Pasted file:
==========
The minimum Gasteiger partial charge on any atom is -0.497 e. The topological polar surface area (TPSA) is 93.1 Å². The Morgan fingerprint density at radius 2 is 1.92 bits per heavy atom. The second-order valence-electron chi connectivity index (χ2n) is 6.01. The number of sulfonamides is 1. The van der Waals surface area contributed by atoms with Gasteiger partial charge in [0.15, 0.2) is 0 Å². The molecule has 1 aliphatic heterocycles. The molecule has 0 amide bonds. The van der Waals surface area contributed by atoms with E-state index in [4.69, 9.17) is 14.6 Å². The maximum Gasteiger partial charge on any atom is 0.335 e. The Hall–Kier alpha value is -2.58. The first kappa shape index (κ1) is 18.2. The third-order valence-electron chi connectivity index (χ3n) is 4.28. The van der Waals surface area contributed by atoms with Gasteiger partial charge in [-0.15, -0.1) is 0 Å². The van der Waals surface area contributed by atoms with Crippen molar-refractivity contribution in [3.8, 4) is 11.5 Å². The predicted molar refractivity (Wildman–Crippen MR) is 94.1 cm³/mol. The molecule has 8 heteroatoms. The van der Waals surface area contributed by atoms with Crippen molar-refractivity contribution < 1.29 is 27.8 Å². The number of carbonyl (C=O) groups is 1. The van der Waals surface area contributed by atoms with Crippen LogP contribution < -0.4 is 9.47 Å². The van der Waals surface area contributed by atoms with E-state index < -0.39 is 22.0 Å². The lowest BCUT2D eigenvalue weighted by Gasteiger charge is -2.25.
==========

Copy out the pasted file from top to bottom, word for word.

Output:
The minimum Gasteiger partial charge on any atom is -0.497 e. The topological polar surface area (TPSA) is 93.1 Å². The Morgan fingerprint density at radius 2 is 1.92 bits per heavy atom. The second-order valence-electron chi connectivity index (χ2n) is 6.01. The number of sulfonamides is 1. The van der Waals surface area contributed by atoms with Gasteiger partial charge in [0.15, 0.2) is 0 Å². The molecule has 1 aliphatic heterocycles. The molecule has 0 amide bonds. The van der Waals surface area contributed by atoms with E-state index in [4.69, 9.17) is 14.6 Å². The maximum Gasteiger partial charge on any atom is 0.335 e. The Hall–Kier alpha value is -2.58. The first kappa shape index (κ1) is 18.2. The third-order valence-electron chi connectivity index (χ3n) is 4.28. The van der Waals surface area contributed by atoms with Gasteiger partial charge in [-0.15, -0.1) is 0 Å². The van der Waals surface area contributed by atoms with Crippen molar-refractivity contribution in [3.8, 4) is 11.5 Å². The predicted molar refractivity (Wildman–Crippen MR) is 94.1 cm³/mol. The molecule has 8 heteroatoms. The van der Waals surface area contributed by atoms with Crippen molar-refractivity contribution < 1.29 is 27.8 Å². The number of carbonyl (C=O) groups is 1. The van der Waals surface area contributed by atoms with Crippen LogP contribution < -0.4 is 9.47 Å². The van der Waals surface area contributed by atoms with E-state index < -0.39 is 22.0 Å². The lowest BCUT2D eigenvalue weighted by Gasteiger charge is -2.25.